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Equities bounce back

By David Morrison  |  26/11/2018 15:53

European and US equities were sharply higher early Monday. Investors were cheered by an apparent thaw in EU-Italian relations, a recovery in oil and hopes of a US/China trade breakthrough

US and European stock index futures were sharply higher in early trade on Monday, making up for last week’s heavy losses. Investors had been caught off-guard by moves over the holiday-shortened Thanksgiving week where US indices posted their biggest declines in seven years. But technically there was room for a bounce, even if the major US indices weren’t particularly oversold as far as such indicators as the Relative Strength Index (RSI) and Moving Average Convergence Divergence (MACD) were concerned. All that was needed to catalyse some short-covering was a bit of positive news. And that's exactly what we got.

Not all Brexit

But it wasn’t just the weekend ‘wave-through’ of Theresa May’s Brexit proposal by the European Union, even though the news helped to boost UK banks. Investors understand the UK Prime Minister faces a much bigger hurdle when her Chequers-type plan is put before Parliament in a couple of weeks’ time. Instead, European stocks soared on the news that there’s an apparent thawing in the relationship between the European Commission and the Italian government over the latter’s deficit-busting spending plans.

Italy backing down?

On Sunday Italy’s Deputy Prime Minister Matteo Salvini suggested there could be a rejigging of the draft budget. Then on Monday he told Italian media that his government could be "open" to a lower deficit spend. He went on to say that his aim was to prepare a budget that would make the country grow, which could be “2.2% or 2.6%" of GDP (compared with the current problem number of 2.4%). Italy’s other Deputy Prime Minister Luigi Di Maio agreed that the deficit target could be reduced as part of the final budget plan. However, the EU is still calling for the Italian government to cut their deficit target below 0.8% and that seems a long way below the target set by the coalition. Such a climbdown by Italy’s leaders would not go down well with voters. Support for Salvini’s Northern League party has increased every time he has stood up to the European Union. Nevertheless, the news saw Italian banking stocks soar. At the same time the spread of Italian 10-year government bonds over German dropped back below 300 basis points (bps). Last week the spread was trading near 325 bps.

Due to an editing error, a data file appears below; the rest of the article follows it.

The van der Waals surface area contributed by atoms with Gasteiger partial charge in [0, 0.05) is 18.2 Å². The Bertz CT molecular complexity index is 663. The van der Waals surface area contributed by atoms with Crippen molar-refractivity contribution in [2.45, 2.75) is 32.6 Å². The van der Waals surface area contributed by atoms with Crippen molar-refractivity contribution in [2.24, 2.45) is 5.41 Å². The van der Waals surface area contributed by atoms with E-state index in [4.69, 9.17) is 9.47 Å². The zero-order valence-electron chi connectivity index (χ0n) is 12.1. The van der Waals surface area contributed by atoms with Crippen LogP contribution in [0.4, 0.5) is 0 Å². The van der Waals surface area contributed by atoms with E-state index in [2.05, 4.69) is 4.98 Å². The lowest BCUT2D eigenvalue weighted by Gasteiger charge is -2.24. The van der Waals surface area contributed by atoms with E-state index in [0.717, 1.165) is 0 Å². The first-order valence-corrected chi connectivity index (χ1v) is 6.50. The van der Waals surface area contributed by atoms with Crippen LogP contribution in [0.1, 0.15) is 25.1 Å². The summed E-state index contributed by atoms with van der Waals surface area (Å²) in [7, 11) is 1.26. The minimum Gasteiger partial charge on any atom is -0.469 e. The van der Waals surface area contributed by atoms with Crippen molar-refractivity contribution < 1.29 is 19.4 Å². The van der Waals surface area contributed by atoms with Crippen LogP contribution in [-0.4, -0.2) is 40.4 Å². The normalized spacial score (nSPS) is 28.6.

Crude recovers – a touch

Crude oil was a touch firmer first thing. But despite being extremely oversold, the best that can be said about the move so far is that at least oil has stopped going down in price. Nevertheless, traders are now speculating that the OPEC meeting on 6th December could result in another agreement by OPEC and some non-OPEC producers to cut output. This could happen, but it follows news over the weekend that Saudi Arabian crude production hit an all-time high in November, coming in around 11.2 million barrels per day (bpd) – up by 500,000 bpd from the previous month. Russian and US output has also hit fresh record highs over the last few months. 

Fed speakers and data releases

This is a big week for Fed speakers. This is important given how many investors now hope that the US central bank may indicate that it is prepared to slow down the rate of future rate hikes. However, perhaps they shouldn’t get too carried away as every market bounce reinforces the view that there’s nothing fundamentally wrong out there. Fed Chairman Jerome Powell has previously indicated that he’s reluctant to alter monetary policy just to counter a sell-off in equities.
Calendar highlights

Tuesday sees the release of the US Conference Board Consumer Confidence index and speeches from FOMC member Raphael Bostic and Federal Reserve Vice-Chairman Richard Clarida. On Wednesday the Bank of England releases its Financial Stability Report and Bank Stress Test results. We also have US Preliminary third quarter GDP, Crude Oil Inventories and a speech from Fed Chairman Jerome Powell. Thursday brings third quarter GDP updates from Germany and France and the ECB’s Financial Stability Review. From the US we have Core PCE, the Fed’s preferred inflation measure, Personal Spending, Personal Income and minutes from the last FOMC meeting earlier this month. On Friday there’s Chinese Manufacturing and Non-Manufacturing PMIs, Euro zone Flash CPI, Canadian GDP, Chicago PMI and a speech from FOMC member John Williams.

US/Chinese trade talks

But the highlight of this week will be the G20 meeting in Argentina on Friday and Saturday. This has nothing to do with what will come out of the G20 meeting itself, as usually nothing does. However, this is expected to be the venue for a side meeting between Presidents Xi Jinping and Donald Trump. Again, hopes are high amongst investors that the two leaders will manage to reach a compromise over their trade differences ahead of the next scheduled escalation in tariff hikes in the New Year.
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